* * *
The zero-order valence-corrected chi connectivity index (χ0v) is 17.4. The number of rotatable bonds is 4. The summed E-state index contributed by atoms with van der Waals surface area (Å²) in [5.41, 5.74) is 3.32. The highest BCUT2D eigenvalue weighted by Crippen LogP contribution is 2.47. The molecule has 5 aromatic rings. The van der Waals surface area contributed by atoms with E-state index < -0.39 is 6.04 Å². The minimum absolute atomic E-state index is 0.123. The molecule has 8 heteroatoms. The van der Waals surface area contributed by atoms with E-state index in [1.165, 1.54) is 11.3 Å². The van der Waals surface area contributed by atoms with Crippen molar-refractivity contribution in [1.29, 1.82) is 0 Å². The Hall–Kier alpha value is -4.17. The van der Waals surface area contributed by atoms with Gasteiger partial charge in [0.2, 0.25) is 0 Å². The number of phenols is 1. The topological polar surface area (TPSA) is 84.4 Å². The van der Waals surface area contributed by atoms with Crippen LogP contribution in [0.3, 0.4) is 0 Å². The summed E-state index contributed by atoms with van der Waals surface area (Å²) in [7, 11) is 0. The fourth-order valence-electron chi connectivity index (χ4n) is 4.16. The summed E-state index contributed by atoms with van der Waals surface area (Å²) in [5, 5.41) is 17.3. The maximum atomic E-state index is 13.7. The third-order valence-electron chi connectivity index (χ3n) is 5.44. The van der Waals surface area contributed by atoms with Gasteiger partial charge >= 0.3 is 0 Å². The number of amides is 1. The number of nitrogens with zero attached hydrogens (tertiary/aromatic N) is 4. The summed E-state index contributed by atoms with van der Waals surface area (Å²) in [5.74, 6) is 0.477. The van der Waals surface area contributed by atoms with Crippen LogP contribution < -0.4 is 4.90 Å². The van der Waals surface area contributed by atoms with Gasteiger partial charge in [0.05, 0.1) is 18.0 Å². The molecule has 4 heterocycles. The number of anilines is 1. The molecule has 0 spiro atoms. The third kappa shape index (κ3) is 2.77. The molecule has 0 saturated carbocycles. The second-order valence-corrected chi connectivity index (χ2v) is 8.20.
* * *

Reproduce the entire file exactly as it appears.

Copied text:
The zero-order valence-corrected chi connectivity index (χ0v) is 17.4. The number of rotatable bonds is 4. The summed E-state index contributed by atoms with van der Waals surface area (Å²) in [5.41, 5.74) is 3.32. The highest BCUT2D eigenvalue weighted by Crippen LogP contribution is 2.47. The molecule has 5 aromatic rings. The van der Waals surface area contributed by atoms with E-state index < -0.39 is 6.04 Å². The minimum absolute atomic E-state index is 0.123. The molecule has 8 heteroatoms. The van der Waals surface area contributed by atoms with E-state index in [1.165, 1.54) is 11.3 Å². The van der Waals surface area contributed by atoms with Crippen molar-refractivity contribution in [1.29, 1.82) is 0 Å². The Hall–Kier alpha value is -4.17. The van der Waals surface area contributed by atoms with Gasteiger partial charge in [0.2, 0.25) is 0 Å². The number of phenols is 1. The topological polar surface area (TPSA) is 84.4 Å². The van der Waals surface area contributed by atoms with Crippen LogP contribution in [0.3, 0.4) is 0 Å². The summed E-state index contributed by atoms with van der Waals surface area (Å²) in [7, 11) is 0. The fourth-order valence-electron chi connectivity index (χ4n) is 4.16. The summed E-state index contributed by atoms with van der Waals surface area (Å²) in [5, 5.41) is 17.3. The maximum atomic E-state index is 13.7. The third-order valence-electron chi connectivity index (χ3n) is 5.44. The van der Waals surface area contributed by atoms with Gasteiger partial charge >= 0.3 is 0 Å². The number of amides is 1. The number of nitrogens with zero attached hydrogens (tertiary/aromatic N) is 4. The summed E-state index contributed by atoms with van der Waals surface area (Å²) in [5.74, 6) is 0.477. The van der Waals surface area contributed by atoms with Crippen LogP contribution < -0.4 is 4.90 Å². The van der Waals surface area contributed by atoms with Gasteiger partial charge in [0.05, 0.1) is 18.0 Å². The molecule has 4 heterocycles. The number of anilines is 1. The molecule has 0 spiro atoms. The third kappa shape index (κ3) is 2.77. The molecule has 0 saturated carbocycles. The second-order valence-corrected chi connectivity index (χ2v) is 8.20.